MOSCOW – A new hypersonic nuclear missile that Russia says it has deployed is fueling concerns of a new arms race with the United States as the clock ticks down on the expiration of the last treaty limiting the strategic arsenals of the two former Cold War foes.
Russia’s first regiment of Avangard missiles was commissioned in the Urals region of Orenberg, Defense Minister Sergei Shoigu said Friday, days after President Vladimir Putin boasted that the new weapon could penetrate any defensive shield.
“Not a single country possesses hypersonic weapons, let alone continental-range hypersonic weapons,” Putin told military chiefs. “They’re trying to catch up with us.”
The Russian leader unveiled the Avangard and five other new-generation weapons in his annual state of the nation address in March 2018, saying it could travel at up to 20 times the speed of sound like a “meteorite” or a “fireball.”
The new weapon has gone into service amid heightened tensions between Moscow and Washington after President Donald Trump pulled the U.S. out of a landmark 1987 treaty banning deployment of short- and medium-range missiles, accusing Russia of being in breach of its terms. The Kremlin denied the allegation.
Russia and the U.S. are also confronting each other over alleged Kremlin meddling in the 2016 presidential election, the conflicts in Ukraine and Syria, and Iran’s nuclear program.
The two sides are deadlocked over the future of the 2010 New START treaty that limits their nuclear arsenals and is due to expire in February 2021. The Trump administration has so far rebuffed Russian calls to begin talks on extending the treaty, saying that any new accord should include China, which refuses to accept limits on its much smaller nuclear capability.
U.S. experts visited a facility with Avangard missiles in November as part of a system of mutual inspections under the treaty.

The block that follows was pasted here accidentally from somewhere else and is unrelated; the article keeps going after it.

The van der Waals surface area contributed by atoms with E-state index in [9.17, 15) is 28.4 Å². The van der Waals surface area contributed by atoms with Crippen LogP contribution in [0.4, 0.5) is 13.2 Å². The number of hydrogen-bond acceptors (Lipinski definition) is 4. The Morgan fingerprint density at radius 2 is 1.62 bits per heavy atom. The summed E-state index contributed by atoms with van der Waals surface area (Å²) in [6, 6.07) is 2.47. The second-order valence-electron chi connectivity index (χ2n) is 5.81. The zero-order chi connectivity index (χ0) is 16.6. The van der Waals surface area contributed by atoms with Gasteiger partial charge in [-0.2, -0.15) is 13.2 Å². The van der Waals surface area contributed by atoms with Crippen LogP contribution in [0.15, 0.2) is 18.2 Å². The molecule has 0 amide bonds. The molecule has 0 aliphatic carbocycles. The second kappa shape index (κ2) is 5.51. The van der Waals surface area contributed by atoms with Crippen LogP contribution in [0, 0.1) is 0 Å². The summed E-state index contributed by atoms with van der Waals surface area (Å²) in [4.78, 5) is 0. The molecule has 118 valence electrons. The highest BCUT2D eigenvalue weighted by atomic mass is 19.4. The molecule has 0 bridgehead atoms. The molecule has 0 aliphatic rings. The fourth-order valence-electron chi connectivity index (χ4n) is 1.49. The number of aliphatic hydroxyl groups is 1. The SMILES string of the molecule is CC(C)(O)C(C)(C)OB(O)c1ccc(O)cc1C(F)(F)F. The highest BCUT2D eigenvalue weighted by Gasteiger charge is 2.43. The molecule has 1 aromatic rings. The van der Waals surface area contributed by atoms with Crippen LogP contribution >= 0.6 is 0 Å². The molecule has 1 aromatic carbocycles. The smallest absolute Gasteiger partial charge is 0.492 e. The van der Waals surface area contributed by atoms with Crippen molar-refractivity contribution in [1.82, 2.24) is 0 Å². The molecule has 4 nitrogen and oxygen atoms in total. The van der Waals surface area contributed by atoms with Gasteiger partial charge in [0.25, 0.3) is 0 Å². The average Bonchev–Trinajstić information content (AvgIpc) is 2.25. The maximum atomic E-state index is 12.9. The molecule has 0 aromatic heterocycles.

The demise of New START “will have a disastrous impact” on the strategic balance between Russia and the U.S., said Alexander Golts, an independent defense analyst in Moscow. “We’ll be going back to the period that led up to the Cuban missile crisis” in 1962, when the Soviet Union and the U.S. came close to nuclear war, he said.
While the U.S. alongside China is also developing hypersonic technology, it’s probably “a couple of years” away from producing a weapon of such a caliber, Defense Secretary Mark Esper said in August. The air force general who oversees U.S. nuclear forces, John Hyten, said in February that hypersonic missiles can strike America within 15 minutes, half the time of ballistic weapons.
“This is an unprecedented situation in which we see that Russia is technologically ahead of the U.S. and the Pentagon is playing catch-up,” said Nikolai Sokov, a senior fellow at the Vienna Center for Disarmament and Nonproliferation. “The U.S. only woke up this year to this technology and has started to throw money at it.”
Russia successfully tested Avangard in December last year, firing it from a military base in the southern Urals 6,000 km to the Kamchatka Peninsula. After a ballistic launch, the Avangard glides toward its target with a high degree of maneuverability.
The difference between the hypersonic weapon and a traditional ballistic missile is that it “disappears and we don’t see it until the effect is delivered,” Hyten said in testimony before the Senate Armed Services Committee.
Claims the Avangard can evade any defenses are overblown since it can be shot down in the early ballistic phase of its trajectory, said Golts, the defense analyst. The real breakthrough will come when Russia implements the same technology in another weapon class, like cruise missiles, according to Sokov, the disarmament expert.
Abandoning New START at this juncture would be a major mistake, Democratic Sen. Jeff Merkley warned in December. There’s bipartisan support in the U.S. Congress for extending the agreement, which “has successfully kept the U.S. and Russia out of a modern-day nuclear arms race,” he said on Twitter. “We cannot risk unleashing a new Cold War.”